Nor do most Americans know enough about the rise of urban poverty, or the social pressures of the era in which Hardin was writing, to fully understand the undertone of what he was saying or why it was so warmly received by so many social and economic conservatives of the day.

Ironically, like Malthus, many folks have HEARD of "The Tragedy of the Commons," but relatively few have read it and even fewer seem to notice how demonstrably wrong it is.

Remember, according to Hardin, appeals to "conscience" will not work to reduce birth rates and only "coercion" will work. In reality, within 5 years of writing "The Tragedy of the Commons," birth rates in the U.S. had dropped to below-replacement levels and they have remained there ever since.

No new coercive laws were needed.

The same phenomenon of dropping birth rates has occurred all over the world -- in Europe, Japan, Iran, Sri Lanka, and Brazil to name just a few countries.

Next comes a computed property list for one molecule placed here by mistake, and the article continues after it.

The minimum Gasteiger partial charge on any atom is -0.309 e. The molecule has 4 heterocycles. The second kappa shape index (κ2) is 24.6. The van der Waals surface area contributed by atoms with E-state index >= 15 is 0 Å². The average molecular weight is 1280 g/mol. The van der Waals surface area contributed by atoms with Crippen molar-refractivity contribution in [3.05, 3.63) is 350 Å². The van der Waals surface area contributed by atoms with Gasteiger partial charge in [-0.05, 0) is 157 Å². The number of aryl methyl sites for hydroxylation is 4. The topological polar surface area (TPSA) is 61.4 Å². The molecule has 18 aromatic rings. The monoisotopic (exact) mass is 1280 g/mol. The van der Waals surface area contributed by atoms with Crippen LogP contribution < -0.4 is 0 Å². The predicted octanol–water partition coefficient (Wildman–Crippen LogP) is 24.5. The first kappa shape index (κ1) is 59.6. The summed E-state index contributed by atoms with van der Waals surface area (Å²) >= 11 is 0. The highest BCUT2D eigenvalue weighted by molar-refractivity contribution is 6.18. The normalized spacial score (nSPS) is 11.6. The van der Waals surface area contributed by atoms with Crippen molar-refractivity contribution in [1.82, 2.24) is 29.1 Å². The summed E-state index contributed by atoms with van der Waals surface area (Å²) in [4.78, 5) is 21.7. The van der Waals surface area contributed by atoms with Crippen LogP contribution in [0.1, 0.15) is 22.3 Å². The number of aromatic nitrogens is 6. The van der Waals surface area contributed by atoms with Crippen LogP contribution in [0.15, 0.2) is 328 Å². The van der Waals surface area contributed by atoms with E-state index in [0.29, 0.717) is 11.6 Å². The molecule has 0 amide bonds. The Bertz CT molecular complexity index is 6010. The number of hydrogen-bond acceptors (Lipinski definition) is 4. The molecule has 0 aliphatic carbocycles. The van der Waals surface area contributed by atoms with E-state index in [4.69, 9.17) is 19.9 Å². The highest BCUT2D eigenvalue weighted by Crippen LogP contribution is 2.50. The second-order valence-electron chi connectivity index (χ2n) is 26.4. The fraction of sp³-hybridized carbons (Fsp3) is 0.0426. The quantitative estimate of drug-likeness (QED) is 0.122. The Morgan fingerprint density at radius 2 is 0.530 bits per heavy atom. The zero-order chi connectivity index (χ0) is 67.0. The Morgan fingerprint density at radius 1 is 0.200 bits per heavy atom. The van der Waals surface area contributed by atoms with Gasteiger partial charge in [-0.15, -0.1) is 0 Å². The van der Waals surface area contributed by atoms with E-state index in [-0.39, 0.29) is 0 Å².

In almost all cases, coercion was not needed -- conscience and persuasion alone did the trick.

For those that have not read "The Tragedy of the Commons," or who want to refresh their memory as to what it says >> click here.

More than "human doom" scenarios attract environmentalists to Malthus, however. There is also a shared intellectual construct - a construct based on STASIS.

Most environmentalists are believers in stasis: trees should not be cut down, dams should not be built, introduced species should be exterminated, climate should not shift, and genetically-modified crops should not be created. No animal or plant species should decline in numbers, nor should they dramatically increase in numbers. If a mountain appears to be "naturally' bald (as in the Smokies) it should not be allowed to reforest. Animals from widely different locations, such as two species of parrot, should not be allowed to hybridize, nor should humans engage in mining or aquaculture. And, of course, there should be no human population growth or increase in natural resource use.